Monetizing digital asset management: The power of metadata management
Unsupervised learning techniques are appropriate for certain metadata classifications that inform data cataloging. A benefit of this machine learning variety is that it requires less annotated training data than supervised learning techniques do. Specific unsupervised learning algorithms specialize in detecting similarities between data elements—and their supporting metadata—so that “when you find alike types of information, you can actually use it to find similarities,” Swamy Viswanathan, EVP and CPO at ASG Technologies, commented. “That’s how you can actually classify things together.”
Clustering is another unsupervised learning technique useful for classifying data elements. With these techniques, the models learn from humans, who must approve their results.
Machine learning’s automation is pivotal for reducing the time and costs of tagging metadata. It’s considered one of the greatest boons for digital content management. “Artificial intelligence can auto-tag digital assets such as images, videos, and documents with high confidence to identify subjects and other important attributes such as products, people, objects, emotions, locations, colors, actions, and scenes,” said Sedegah. This degree of specificity is largely provided by the labeled training data of supervised learning.
“When you want to start labeling things and say, ‘Find me things with exactly this sort of a characteristic,’ that’s actually based on tagging,” Viswanathan explained. “At that point, humans have to define metadata, based on which, the algorithm will then learn.” Metadata is imperative to tagging all of the different points of variation of content for cataloging. Those tags become the foundation for the rapidity with which organizations can intelligently traverse their digital assets to determine their applicability for considerations such as usage rights, expiration dates, or placements.
The diversity of content relevant to digital assets, which increasingly includes videos and images alongside documents, requires machine learning-based AI manifestations such as image recognition and computer vision. But, regardless of whether the content involves images or text, the specific words used to describe that content are of the utmost importance for tagging metadata. It is vital to standardize the terms used to describe such metadata (and content) with taxonomies, so organizations have the horizontal means of ascertaining “the type of products people talk about and the type of use cases that they talk about,” Aasman said.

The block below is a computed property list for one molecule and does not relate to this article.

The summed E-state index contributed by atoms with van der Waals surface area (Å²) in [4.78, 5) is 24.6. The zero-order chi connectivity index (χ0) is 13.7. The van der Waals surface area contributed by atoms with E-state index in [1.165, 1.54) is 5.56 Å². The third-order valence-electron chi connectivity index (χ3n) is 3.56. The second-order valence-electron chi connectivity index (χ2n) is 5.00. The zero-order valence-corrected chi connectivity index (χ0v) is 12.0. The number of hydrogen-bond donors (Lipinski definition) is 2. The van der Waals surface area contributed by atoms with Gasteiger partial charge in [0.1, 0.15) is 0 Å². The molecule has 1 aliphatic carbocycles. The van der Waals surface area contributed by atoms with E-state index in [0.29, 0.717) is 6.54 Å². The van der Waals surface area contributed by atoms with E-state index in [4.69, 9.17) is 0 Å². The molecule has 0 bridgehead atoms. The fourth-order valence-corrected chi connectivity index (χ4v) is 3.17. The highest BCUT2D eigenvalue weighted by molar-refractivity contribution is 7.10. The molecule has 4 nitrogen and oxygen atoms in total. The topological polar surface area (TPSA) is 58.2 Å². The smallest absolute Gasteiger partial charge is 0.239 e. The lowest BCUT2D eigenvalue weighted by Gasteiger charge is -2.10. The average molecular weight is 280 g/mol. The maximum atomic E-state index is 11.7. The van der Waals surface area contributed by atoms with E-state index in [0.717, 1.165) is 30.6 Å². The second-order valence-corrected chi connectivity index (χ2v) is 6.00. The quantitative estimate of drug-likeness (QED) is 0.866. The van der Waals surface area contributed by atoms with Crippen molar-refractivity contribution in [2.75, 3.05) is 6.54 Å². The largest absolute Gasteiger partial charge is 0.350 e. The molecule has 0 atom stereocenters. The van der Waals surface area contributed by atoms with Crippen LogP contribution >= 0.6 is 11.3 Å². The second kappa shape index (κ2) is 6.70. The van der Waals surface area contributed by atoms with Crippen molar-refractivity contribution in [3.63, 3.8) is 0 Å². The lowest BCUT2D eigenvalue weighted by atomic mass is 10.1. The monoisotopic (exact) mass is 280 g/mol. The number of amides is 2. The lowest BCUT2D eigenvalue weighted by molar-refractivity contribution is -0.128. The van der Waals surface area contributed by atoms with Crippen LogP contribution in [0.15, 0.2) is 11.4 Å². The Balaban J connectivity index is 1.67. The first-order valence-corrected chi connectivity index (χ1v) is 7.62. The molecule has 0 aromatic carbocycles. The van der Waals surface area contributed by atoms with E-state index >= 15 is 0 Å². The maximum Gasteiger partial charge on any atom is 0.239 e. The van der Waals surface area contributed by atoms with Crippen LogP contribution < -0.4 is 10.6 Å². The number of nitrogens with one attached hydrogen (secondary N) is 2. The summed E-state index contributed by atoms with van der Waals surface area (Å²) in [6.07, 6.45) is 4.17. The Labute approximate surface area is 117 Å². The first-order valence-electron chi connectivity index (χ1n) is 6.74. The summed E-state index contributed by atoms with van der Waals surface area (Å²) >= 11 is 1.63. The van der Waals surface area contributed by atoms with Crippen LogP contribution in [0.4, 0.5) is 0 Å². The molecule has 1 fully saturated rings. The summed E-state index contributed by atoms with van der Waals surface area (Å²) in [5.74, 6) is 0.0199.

Thus, when analyzing content effectiveness via analytics, users can rely on these hierarchies of business glossary terms for identifiable metrics. Aasman also said that, for DAM, it’s crucial to not only deploy uniform vocabularies for the content’s metadata, but also for the content itself so that “you can derive information from the assets by using NLP [natural language processing] or machine learning or visual recognition.” Metadata may provide the launching point for employing taxonomies for cataloging, but, to be thorough, digital content users must also mine the content itself for the most detailed descriptions of those assets.
Natural language processing positively affects digital content management in a number of ways, including the following:
Entity extraction: Natural language processing is instrumental in parsing content and extracting germane entities from it for unequivocal understanding of that content—beyond its metadata. In some instances, this technology is paired with image recognition systems to know where to find the meaningful entities in the content. This process involves entity extractors and classifiers “that you would have to train to recognize the [desired content],” Viswanathan explained.
Speech: Natural language processing and machine learning are cornerstones of speech recognition systems. Competitive digital content management vendors can use speech-to-text capabilities and natural language processing for powering virtual assistants to recognize what is being asked and retrieve what is required from the DAM, Schweer revealed.
Search: Search is the most profound output for automatically tagging content with cognitive computing and an example of operationalizing metadata. “For DAM to be usable, you need any given user, from the intern to the CEO, to be able to log into the DAM and easily find the logo asset that they need or figure out what last year’s spring campaign for M&M’s looked like,” O’Brien said. “Having that metadata foundation for the search and the filtering, and to drive all of the important processes that the DAM is performing, is really important.”
These natural language capabilities are particularly influential for achieving these advantages at scale, which could easily encompass “thousands or millions of images, videos, or documents spread among a large organization,” Sedegah said. The temporal benefits of this approach are magnified when paired with other cognitive computing technologies supporting visual search, that can enable end users to surface “images similar to a specific asset within seconds, such as a person with shopping bags in Times Square,” Sedegah noted. Verbal search capabilities are also emerging.